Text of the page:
Have you experienced “the darkness”? You know, like when the doctor came into your mother’s room and said, “I’m so sorry, it’s pancreatic cancer and it’s so advanced there is nothing we can do.” Or, “Your dad’s kidney failure is irreversible … it’s only a matter of time.” Or, “Your wife has dementia and there is no cure, and the decline will continue at an unpredictable pace.”
Those “Friday” predictions offer no Easter Sunday hope or joy unless you know about Jesus.
John, the “beloved disciple,” tells it straight. Jesus’ closest disciples could not see beyond the horror of the cross, until a woman named Mary Magdalene announced “I have seen the Lord” (v. 18). The Apostle Paul, formerly a Pharisee and militant enemy of Christians, became a leading missionary for Christ and wrote: “Just as Christ was raised from the dead by the glory of the Father, so we too might walk in newness of life” (Romans 6:4).
Keep in mind, the resurrection occurs during the highest holy days of Passover, which is all about God’s miraculous deliverance of the Hebrews from the darkness of slavery in Egypt. Now add to that the fact that Jesus was crucified and hurriedly buried on Friday evening, before Sabbath began at sunset, and he arose from the grave early Sunday morning, at the close of Sabbath. The Jews counted days, not by 24 hours, but by sunrise and sunset, thus Friday through Sunday was considered three days.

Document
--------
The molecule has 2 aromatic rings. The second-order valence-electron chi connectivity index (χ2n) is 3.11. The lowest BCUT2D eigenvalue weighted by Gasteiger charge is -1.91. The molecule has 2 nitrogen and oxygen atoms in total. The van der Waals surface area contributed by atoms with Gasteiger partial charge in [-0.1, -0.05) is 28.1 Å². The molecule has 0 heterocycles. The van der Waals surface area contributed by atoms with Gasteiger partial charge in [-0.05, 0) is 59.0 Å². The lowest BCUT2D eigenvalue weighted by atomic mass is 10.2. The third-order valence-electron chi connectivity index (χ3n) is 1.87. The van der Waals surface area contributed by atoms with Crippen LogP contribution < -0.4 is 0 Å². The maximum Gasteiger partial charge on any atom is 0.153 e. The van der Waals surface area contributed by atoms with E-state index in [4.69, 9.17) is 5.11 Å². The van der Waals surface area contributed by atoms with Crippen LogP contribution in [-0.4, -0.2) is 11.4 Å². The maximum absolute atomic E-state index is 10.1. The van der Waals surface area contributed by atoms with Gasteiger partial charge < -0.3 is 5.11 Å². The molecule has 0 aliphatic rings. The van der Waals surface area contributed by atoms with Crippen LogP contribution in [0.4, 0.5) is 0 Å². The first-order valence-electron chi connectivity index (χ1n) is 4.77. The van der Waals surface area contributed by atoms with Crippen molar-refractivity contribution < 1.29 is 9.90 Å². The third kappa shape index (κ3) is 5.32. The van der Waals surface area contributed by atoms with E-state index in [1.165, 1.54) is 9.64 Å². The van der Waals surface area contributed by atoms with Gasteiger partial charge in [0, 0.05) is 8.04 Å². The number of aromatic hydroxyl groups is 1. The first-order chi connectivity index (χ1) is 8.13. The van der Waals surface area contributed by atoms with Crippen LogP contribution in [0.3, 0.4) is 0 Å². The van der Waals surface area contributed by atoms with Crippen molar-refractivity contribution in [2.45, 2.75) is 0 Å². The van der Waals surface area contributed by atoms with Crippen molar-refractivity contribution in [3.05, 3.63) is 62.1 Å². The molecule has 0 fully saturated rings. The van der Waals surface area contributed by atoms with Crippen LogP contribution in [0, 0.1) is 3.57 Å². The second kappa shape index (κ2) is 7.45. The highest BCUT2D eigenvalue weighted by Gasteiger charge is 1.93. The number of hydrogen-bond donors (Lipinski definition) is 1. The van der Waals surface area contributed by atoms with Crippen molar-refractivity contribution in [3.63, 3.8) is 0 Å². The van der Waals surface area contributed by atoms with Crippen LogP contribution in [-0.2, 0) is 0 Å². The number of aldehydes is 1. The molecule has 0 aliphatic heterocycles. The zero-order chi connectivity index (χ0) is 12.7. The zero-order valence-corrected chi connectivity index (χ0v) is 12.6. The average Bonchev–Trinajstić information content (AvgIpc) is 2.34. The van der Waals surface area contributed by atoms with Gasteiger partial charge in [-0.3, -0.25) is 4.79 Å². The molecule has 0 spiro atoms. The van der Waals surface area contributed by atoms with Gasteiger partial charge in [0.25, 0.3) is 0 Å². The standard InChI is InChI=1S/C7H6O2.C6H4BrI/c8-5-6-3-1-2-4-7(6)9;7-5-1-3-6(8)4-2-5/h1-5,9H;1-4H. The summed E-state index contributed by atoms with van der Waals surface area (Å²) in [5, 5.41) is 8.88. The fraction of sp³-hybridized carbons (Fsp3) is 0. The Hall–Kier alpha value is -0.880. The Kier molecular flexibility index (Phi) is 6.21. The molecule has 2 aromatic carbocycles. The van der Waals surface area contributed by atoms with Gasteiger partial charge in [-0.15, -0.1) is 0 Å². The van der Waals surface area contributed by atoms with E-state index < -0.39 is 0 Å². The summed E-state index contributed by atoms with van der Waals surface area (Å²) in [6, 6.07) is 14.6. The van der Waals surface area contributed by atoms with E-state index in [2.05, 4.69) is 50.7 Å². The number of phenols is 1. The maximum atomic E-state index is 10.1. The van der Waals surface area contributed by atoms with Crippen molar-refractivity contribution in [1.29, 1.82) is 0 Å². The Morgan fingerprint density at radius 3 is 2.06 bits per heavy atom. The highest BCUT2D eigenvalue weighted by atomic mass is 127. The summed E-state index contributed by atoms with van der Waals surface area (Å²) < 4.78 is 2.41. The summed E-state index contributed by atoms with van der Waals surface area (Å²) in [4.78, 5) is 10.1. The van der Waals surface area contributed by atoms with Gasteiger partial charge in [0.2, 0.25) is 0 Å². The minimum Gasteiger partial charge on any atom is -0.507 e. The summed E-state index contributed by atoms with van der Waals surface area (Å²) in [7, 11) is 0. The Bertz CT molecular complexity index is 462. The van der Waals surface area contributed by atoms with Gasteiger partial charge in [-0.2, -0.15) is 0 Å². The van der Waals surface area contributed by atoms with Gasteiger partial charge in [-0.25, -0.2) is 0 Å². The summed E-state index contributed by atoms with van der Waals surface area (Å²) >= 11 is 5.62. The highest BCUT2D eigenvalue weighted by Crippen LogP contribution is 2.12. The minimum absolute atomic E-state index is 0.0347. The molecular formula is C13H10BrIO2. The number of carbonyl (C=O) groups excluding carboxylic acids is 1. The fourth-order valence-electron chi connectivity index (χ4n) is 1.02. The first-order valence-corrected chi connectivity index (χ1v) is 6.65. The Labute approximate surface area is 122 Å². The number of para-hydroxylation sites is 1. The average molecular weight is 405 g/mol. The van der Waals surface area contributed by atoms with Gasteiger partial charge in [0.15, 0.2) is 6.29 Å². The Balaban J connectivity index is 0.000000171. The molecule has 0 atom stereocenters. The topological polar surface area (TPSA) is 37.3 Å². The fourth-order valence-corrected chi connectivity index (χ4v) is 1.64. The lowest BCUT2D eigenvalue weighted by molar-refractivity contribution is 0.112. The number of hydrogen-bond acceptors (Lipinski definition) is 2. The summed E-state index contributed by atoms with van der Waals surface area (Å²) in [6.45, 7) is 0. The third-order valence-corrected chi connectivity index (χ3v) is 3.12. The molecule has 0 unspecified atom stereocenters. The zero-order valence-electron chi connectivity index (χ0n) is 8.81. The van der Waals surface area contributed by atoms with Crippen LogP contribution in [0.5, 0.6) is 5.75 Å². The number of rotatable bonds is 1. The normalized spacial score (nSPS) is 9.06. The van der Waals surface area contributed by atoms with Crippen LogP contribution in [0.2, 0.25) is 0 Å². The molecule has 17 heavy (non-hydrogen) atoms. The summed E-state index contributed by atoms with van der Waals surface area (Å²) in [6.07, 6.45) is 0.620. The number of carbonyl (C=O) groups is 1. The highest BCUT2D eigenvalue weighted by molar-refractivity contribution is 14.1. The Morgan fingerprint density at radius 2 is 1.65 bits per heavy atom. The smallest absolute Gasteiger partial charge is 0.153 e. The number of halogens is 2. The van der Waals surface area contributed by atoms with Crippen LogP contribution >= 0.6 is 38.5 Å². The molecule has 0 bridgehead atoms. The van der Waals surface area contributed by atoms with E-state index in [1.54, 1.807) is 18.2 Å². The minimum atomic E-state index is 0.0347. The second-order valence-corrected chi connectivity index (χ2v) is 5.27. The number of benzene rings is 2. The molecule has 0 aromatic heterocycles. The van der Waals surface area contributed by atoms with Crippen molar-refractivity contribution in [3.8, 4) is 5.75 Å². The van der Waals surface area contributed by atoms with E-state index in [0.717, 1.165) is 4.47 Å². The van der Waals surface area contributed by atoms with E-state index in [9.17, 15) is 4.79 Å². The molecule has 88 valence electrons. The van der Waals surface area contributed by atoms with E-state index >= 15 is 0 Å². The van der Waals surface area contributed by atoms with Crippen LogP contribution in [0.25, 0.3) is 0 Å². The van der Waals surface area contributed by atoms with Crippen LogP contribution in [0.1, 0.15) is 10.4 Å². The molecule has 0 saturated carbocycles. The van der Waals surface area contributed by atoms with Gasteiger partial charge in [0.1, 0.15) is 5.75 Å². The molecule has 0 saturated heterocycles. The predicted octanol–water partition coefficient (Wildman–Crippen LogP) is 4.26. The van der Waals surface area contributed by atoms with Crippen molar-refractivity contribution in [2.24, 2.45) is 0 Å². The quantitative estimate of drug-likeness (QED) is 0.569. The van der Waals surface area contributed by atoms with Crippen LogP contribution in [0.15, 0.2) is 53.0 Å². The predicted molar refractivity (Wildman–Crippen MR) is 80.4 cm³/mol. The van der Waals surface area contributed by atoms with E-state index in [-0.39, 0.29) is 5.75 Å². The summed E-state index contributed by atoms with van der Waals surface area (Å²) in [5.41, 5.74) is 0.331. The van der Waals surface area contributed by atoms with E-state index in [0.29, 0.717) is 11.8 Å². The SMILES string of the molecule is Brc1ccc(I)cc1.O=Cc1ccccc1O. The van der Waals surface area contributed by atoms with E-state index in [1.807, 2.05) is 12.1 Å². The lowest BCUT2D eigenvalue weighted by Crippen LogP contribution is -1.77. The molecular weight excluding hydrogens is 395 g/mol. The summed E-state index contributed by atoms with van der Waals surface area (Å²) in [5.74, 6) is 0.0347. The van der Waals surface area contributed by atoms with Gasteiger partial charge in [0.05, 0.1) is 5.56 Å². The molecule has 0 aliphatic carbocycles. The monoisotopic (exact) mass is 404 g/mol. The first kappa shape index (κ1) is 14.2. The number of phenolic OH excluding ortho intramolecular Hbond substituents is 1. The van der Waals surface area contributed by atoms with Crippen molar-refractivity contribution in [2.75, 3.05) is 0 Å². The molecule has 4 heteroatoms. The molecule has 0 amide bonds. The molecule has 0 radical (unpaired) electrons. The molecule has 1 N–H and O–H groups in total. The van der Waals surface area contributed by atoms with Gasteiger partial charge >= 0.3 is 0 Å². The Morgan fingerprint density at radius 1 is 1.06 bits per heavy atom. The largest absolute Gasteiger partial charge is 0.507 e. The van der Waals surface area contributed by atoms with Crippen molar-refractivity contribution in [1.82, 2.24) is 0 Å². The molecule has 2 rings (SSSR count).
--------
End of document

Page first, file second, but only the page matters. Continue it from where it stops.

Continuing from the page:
If we put ourselves in the apostles’ shoes, given the trauma of Passover week and the inconceivable image of the cross, we should not be surprised that Jesus’ followers could not see beyond the tomb. Mary’s first report to the demoralized disciples did not speak of resurrection but “They have taken the Lord out of the tomb, and we do not know where they have laid him” (v. 2).
Looking back over 50+ years as a pastor, I have to admit that the death of a loved one or dear church member always cut deep into my heart. Though I knew the right verses to quote and the right things to say, I needed to pray and read stories like today’s text to stay on track and remember exactly what Christ endured and overcame for us all. Resurrection is not a date on the calendar called Easter; it is God’s promise become real in Jesus.
John uses the concept of darkness throughout his gospel because he knows the cruelty and injustice of this world and he knows the power of God’s light. Jesus said: “I am the light of the world. Whoever follows me will never walk in darkness, but will have the light of life” (John 8:12). The “beloved disciple” tells us Mary went to the tomb as early in the morning as she could, discovered the stone rolled away from the chamber opening and Jesus’ body missing.
She ran to tell Peter and an unnamed apostle (most likely John). The two disciples rushed to the tomb and Mary was probably right behind them. Peter’s reaction is to return to the other disciples (v. 10). The “beloved disciple” also returns to the city, but not before he sees and believes Jesus has risen (v. 8). The grieving Mary stays behind (v. 11). But neither disciple really understood what the scripture meant “that he (Jesus) must raise from the dead” (v. 9). The next time we see the disciples they are hiding in a locked room in Jerusalem, fearing the authorities (20:19).